The Creation of Narrative in Tabletop Role-Playing Games

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  • The Creation of Narrative in Tabletop Role-Playing Games

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  • The Creation of Narrative in Tabletop Role-Playing Games

    JENNIFER GROULING COVER

    McFarland & Company, Inc., PublishersJefferson, North Carolina, and London

  • LIBRARY OF CONGRESS CATALOGUING-IN-PUBLICATION DATA

    Cover, Jennifer Grouling.The creation of narrative in tabletop role-playing games /

    Jennifer Grouling Cover.p. cm.

    Includes bibliographical references and index.

    ISBN 978-0-7864-4451-9softcover : 50# alkaline paper

    1. Fantasy games. 2. Board games. 3. Role playingSocial aspects. I. Title.GV1202.F35C68 2010793.93'2dc22 2010016058

    British Library cataloguing data are available

    2010 Jennifer Grouling Cover. All rights reserved

    No part of this book may be reproduced or transmitted in any form or by any means, electronic or mechanical, including photocopying or recording, or by any information storage and retrieval system, without permission in writing from the publisher.

    Cover imagery 200 Shutterstock

    Manufactured in the United States of America

    McFarland & Company, Inc., PublishersBox 611, Jeerson, North Carolina 28640

    www.mcfarlandpub.com

  • To my husband, Scott, for introducing me to D&D

    and to the wonderful worlds he creates.

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  • Contents

    Abbreviations, Terms, and Transcription Symbols ix

    Preface and Acknowledgments 1

    Introduction: Defining the Tabletop Role-Playing Game 5

    1. Early Models of Interactive Narrative 21

    2. Role-Playing Game Genres 38

    3. A Transmedia TaleThe Temple of Elemental Evil 54

    4. The Reconciliation of Narrative and Game 72

    5. Frames of Narrativity in the TRPG 88

    6. Immersion in the TRPG 106

    7. Levels of AuthorshipHow Gamers Interact with Texts and Create Their Own 124

    8. The Culture of TRPG Fans 148

    9. Conclusions, Definitions, Implications, and Limitations 165

    Appendix: The Orc Adventure at Blaze Arrow 179

    Chapter Notes 191

    References 197

    Index 201

    vii

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  • Abbreviations, Terms, and Transcription Symbols

    Gaming Terms

    CRPG: computer role-playing gameD&D: Dungeons and DragonsDM: dungeon master, the term for the gamemaster in D&DDMG: Dungeon Masters GuideGM: gamemaster, the one who runs a TRPG campaignLARP: live action role-playMMORPG: massively multiplayer online role-playing gameNPC: non-player characterRPGA: role-playing game association, an organization for D&D

    playersTRPG: tabletop role-playing gameXP: experience points

    Terms from Possible-World Theory (adapted from Ryan, Possible Worlds, vii)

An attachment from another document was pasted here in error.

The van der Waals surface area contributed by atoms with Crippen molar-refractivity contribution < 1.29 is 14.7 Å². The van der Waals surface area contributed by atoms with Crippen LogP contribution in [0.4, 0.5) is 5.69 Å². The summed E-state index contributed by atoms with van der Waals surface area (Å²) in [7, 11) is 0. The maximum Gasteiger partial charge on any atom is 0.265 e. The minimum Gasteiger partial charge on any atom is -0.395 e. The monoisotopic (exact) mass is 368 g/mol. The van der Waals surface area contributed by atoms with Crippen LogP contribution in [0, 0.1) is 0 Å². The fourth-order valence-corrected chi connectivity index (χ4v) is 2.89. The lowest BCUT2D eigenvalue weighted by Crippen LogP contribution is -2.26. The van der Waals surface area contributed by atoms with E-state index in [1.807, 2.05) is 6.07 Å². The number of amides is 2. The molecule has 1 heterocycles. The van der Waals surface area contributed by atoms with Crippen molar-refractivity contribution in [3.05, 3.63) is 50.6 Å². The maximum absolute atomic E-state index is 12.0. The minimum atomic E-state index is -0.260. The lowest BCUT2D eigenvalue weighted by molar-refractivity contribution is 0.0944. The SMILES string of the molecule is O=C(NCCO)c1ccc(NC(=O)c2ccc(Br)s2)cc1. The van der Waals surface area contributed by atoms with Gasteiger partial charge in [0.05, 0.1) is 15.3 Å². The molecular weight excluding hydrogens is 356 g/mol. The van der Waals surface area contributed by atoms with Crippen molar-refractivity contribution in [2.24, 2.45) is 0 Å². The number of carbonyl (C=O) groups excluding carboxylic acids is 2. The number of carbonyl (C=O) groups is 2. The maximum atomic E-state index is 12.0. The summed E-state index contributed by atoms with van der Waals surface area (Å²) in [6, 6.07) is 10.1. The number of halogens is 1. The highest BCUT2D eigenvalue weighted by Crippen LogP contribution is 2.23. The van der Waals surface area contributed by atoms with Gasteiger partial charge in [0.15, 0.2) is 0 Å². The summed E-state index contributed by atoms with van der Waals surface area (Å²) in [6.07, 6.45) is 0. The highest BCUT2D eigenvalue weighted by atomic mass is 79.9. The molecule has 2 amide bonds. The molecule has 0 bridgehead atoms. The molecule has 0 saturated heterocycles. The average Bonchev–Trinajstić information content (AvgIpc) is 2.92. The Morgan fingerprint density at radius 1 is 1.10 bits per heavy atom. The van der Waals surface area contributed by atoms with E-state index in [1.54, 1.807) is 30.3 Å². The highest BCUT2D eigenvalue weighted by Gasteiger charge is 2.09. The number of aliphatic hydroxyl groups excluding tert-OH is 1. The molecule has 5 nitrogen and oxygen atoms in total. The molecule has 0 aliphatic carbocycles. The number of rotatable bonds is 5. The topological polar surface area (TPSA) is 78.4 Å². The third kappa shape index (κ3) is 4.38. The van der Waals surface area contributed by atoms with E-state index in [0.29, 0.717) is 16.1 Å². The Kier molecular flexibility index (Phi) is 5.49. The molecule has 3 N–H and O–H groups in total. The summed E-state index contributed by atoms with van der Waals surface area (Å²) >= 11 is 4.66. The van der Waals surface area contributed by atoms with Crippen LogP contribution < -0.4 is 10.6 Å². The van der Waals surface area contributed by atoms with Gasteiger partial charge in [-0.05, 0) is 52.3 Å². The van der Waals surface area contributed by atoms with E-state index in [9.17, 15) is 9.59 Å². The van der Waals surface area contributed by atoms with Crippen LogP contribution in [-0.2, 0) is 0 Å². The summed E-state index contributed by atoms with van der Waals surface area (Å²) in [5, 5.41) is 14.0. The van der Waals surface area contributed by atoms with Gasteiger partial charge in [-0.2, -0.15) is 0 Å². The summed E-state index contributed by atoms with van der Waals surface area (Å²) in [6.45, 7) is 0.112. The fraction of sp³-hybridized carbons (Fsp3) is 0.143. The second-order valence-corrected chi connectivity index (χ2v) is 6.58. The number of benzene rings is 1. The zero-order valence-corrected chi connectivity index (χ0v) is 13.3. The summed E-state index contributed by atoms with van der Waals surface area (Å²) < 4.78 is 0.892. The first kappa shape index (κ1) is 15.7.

APW: An alternative possible world in a different system of reality, a fictionthat is accepted as true when the reader shifts to this world.

    AW: The actual world is our reality.NAW: The narratorial actual world is the world that the narrator presents

    to the narratee.TAW: The textual actual world is the view of the text reference world that

    is presented by the author.

    ix

  • TRW: The textual reference world is the world that the text claims as fac-tual. It is the alternative possible world that the text refers to.

    Transcription Symbols

    [ overlapping utterances(#) length of pause in seconds, noted if 3+: extension of sound or syllable/ rise in intonationCAPS loud and emphasized utterance(laughter) general laughter in the group(laugh) laughter by participant indicated... speaker trails off--- speaker self-corrects

    x Abbreviations, Terms, and Transcription Symbols

  • Preface and Acknowledgments

    It was the fall of 2003, and my first semester of graduate school. Isigned up for a course called Discourse Analysis, thinking it had some-thing to do with Foucault. As it turned out, it was really a methods coursein linguistics, and when my professor David Herman told us weneeded to tape record a conversation, I had the perfect idea: I would recordpart of a session from my Dungeons and Dragons (D&D) group. I signedup to present to the class under the unit called narrative analysis, think-ing my recording would be a perfect fit. I quickly came up against the tra-ditional linguistic definitions of narrativethat it was a story, told aboutan event in the past by a narrator to a narratee. Maybe its not a narra-tive, David Herman said in reference to my D&D transcript. But as I satthere week after week engrossed in the story of Whisper and her compan-ions in the world of Sorpraedor, I knew that at least part of what kept meinterested was the story I was experiencing. And thus, I continued toattempt to reconcile my personal experience with the narrative theory thatdrew my academic attention.